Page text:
Having worked in computers for many years, the term "down the interface", which means to put into an offline state making unavailable for use but not necessarily to power the entire machine down.
For example, when performing an upgrade it is sometimes required to down the interface, which means to take the network interface from being online and available to being offline and unavailable, preventing connections to the machine from being established until the software upgrade is complete. In this example, if you were to look at the interface, it would very literally display "down" as a status.
"We need to down the interface on Saturday. Please let everyone know."
You can also use it to indicate shutting something off, such as down the server or down the lights. In any case, this would be a common usage of down as a verb as opposed to any dictionary defined usage.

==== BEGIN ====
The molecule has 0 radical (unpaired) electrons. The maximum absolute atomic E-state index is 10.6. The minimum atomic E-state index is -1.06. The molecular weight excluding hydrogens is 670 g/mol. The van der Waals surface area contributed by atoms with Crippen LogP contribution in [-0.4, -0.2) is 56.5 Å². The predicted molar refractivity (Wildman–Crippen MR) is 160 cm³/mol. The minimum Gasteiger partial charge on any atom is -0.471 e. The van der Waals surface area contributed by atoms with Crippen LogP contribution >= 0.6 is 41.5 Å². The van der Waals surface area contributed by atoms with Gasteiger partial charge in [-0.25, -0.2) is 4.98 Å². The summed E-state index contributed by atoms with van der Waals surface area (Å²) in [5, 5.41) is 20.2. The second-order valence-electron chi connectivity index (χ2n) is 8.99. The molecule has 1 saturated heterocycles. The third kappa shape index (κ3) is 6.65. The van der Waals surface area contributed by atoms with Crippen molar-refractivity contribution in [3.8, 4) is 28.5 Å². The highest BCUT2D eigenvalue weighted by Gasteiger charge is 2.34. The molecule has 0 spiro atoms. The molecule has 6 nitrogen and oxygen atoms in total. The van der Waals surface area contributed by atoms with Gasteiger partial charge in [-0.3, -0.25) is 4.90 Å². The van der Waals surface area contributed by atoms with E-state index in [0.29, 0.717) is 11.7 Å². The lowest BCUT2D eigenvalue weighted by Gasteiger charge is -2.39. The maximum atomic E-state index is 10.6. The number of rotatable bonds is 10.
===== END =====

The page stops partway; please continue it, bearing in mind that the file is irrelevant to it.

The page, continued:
In your American Heritage example, the use of the term down as a verb means that it persists. I cannot find any usages of down as a verb in any modern context except as shorthand for a more complete phrase such as "turn down the volume", where if you said "Hey, down the volume" people might know what you mean, but it would not be a proper usage.
There is a phrase "down the hatch" but the meaning is not the same, even if the structure is. There is no hatch to put in a down position, rather it refers to taking a drink until it is finished.
English is not confusing at all, said no one ever.